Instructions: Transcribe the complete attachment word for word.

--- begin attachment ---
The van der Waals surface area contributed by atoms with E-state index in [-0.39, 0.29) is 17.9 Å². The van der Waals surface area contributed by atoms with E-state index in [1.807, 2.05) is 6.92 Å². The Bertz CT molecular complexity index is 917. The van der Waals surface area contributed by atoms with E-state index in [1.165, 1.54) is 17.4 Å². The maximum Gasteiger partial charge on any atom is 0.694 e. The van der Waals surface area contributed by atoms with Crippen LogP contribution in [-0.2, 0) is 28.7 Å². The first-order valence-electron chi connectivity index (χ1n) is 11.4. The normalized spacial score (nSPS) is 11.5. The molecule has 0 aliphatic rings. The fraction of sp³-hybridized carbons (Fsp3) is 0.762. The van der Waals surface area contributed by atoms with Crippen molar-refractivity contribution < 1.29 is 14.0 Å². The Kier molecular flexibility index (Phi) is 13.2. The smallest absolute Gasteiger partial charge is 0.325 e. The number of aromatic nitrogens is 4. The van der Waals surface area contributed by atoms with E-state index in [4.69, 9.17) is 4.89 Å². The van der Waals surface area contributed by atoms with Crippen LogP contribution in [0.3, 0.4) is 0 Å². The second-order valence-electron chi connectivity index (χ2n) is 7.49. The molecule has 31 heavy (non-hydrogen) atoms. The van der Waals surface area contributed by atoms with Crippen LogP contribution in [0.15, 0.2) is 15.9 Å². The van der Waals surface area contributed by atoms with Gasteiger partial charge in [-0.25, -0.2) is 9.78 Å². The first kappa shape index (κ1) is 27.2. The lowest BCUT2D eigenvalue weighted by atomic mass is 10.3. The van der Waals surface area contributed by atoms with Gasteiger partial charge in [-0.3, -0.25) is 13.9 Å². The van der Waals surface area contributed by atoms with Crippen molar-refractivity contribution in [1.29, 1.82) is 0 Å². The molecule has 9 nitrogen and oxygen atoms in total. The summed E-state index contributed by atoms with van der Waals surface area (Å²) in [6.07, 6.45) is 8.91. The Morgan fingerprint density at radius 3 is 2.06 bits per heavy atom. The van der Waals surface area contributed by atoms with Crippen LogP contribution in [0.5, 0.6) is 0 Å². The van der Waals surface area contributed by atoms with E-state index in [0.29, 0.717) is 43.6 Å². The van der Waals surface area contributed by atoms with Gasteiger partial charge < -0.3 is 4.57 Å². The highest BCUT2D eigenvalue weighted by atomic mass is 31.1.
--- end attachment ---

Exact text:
The van der Waals surface area contributed by atoms with E-state index in [-0.39, 0.29) is 17.9 Å². The van der Waals surface area contributed by atoms with E-state index in [1.807, 2.05) is 6.92 Å². The Bertz CT molecular complexity index is 917. The van der Waals surface area contributed by atoms with E-state index in [1.165, 1.54) is 17.4 Å². The maximum Gasteiger partial charge on any atom is 0.694 e. The van der Waals surface area contributed by atoms with Crippen LogP contribution in [-0.2, 0) is 28.7 Å². The first-order valence-electron chi connectivity index (χ1n) is 11.4. The normalized spacial score (nSPS) is 11.5. The molecule has 0 aliphatic rings. The fraction of sp³-hybridized carbons (Fsp3) is 0.762. The van der Waals surface area contributed by atoms with Crippen molar-refractivity contribution < 1.29 is 14.0 Å². The Kier molecular flexibility index (Phi) is 13.2. The smallest absolute Gasteiger partial charge is 0.325 e. The number of aromatic nitrogens is 4. The van der Waals surface area contributed by atoms with E-state index in [4.69, 9.17) is 4.89 Å². The van der Waals surface area contributed by atoms with Crippen LogP contribution in [0.3, 0.4) is 0 Å². The second-order valence-electron chi connectivity index (χ2n) is 7.49. The molecule has 31 heavy (non-hydrogen) atoms. The van der Waals surface area contributed by atoms with Crippen LogP contribution in [0.15, 0.2) is 15.9 Å². The van der Waals surface area contributed by atoms with Gasteiger partial charge in [-0.25, -0.2) is 9.78 Å². The first kappa shape index (κ1) is 27.2. The lowest BCUT2D eigenvalue weighted by atomic mass is 10.3. The van der Waals surface area contributed by atoms with Gasteiger partial charge in [-0.3, -0.25) is 13.9 Å². The van der Waals surface area contributed by atoms with Crippen molar-refractivity contribution in [1.29, 1.82) is 0 Å². The molecule has 9 nitrogen and oxygen atoms in total. The summed E-state index contributed by atoms with van der Waals surface area (Å²) in [6.07, 6.45) is 8.91. The Morgan fingerprint density at radius 3 is 2.06 bits per heavy atom. The van der Waals surface area contributed by atoms with Crippen LogP contribution in [0.5, 0.6) is 0 Å². The van der Waals surface area contributed by atoms with E-state index in [0.29, 0.717) is 43.6 Å². The van der Waals surface area contributed by atoms with Gasteiger partial charge < -0.3 is 4.57 Å². The highest BCUT2D eigenvalue weighted by atomic mass is 31.1.